As Boston (MA) gets ready to roll out Hubway, its bicycle-sharing program, pundits are wasting no time in voicing their opinions. In The Boston Globe, op-ed columnist Anthony Flint sees the positives in Hubway and envisions a city where drivers, cyclists, and pedestrians can happily share the road:
Our streets are shared space, a concept championed in the movement for complete streets. An injection of Hubway bikes will change expectations and raise awareness in the minds of motorists that they are sharing the road with others. The increased bike-riding activity has the potential to bring about this kind of attentiveness more powerfully than all the bright yellow warning signs and painted bike lanes that have been established in recent years.
Introducing a new fleet of bicycles won’t be easy in a city where drivers routinely blast through crosswalks, but Flint paints an encouraging picture about the potential for change.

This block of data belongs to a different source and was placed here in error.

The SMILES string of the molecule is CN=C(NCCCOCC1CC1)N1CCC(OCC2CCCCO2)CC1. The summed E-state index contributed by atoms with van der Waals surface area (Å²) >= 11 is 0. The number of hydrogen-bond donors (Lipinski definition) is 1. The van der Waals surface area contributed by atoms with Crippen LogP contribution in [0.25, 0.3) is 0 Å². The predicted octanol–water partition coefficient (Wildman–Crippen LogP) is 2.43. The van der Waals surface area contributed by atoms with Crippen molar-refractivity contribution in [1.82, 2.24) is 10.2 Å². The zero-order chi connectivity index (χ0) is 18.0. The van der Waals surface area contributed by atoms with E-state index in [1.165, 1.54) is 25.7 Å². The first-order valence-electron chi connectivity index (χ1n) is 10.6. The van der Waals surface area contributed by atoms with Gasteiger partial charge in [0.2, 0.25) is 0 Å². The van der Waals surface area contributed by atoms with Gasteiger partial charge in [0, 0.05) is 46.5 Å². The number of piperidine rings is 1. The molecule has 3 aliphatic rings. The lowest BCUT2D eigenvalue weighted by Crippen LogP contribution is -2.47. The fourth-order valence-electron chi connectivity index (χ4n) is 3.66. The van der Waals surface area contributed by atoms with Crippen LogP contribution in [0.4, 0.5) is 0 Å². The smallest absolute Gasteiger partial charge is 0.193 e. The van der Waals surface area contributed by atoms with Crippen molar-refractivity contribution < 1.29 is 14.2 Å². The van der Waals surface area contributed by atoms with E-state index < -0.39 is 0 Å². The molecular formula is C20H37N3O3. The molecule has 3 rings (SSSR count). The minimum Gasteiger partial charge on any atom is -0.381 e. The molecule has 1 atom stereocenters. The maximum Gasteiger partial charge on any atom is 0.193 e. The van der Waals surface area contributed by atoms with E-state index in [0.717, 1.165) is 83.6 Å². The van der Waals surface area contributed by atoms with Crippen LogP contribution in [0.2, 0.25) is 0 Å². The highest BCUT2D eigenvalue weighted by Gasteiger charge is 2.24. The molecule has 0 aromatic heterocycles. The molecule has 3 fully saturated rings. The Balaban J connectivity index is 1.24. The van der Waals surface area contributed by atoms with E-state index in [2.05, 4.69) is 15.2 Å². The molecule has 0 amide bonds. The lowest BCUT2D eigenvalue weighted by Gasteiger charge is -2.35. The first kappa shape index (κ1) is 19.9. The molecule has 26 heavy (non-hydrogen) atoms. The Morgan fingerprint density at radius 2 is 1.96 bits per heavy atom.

In the Montreal Gazette, reporter Andy Riga ridicules the program’s official name (New Balance Hubway) and bemoans the lack of acknowledgement of the program’s roots in Montreal’s Bixi. Blaming the hockey rivalry between the two cities (“an anti-Habs backlash”) he chastises the Boston media and even the Hubway website for failing to acknowledge that Bixi developed the system that Hubway uses. (Although, as he also points out, Alta Bicycle Share is managing the program.) Bixi also provides the system for Capital Bikeshare (DC) and Barclays Cycle Hire in London (UK), among other programs around the world.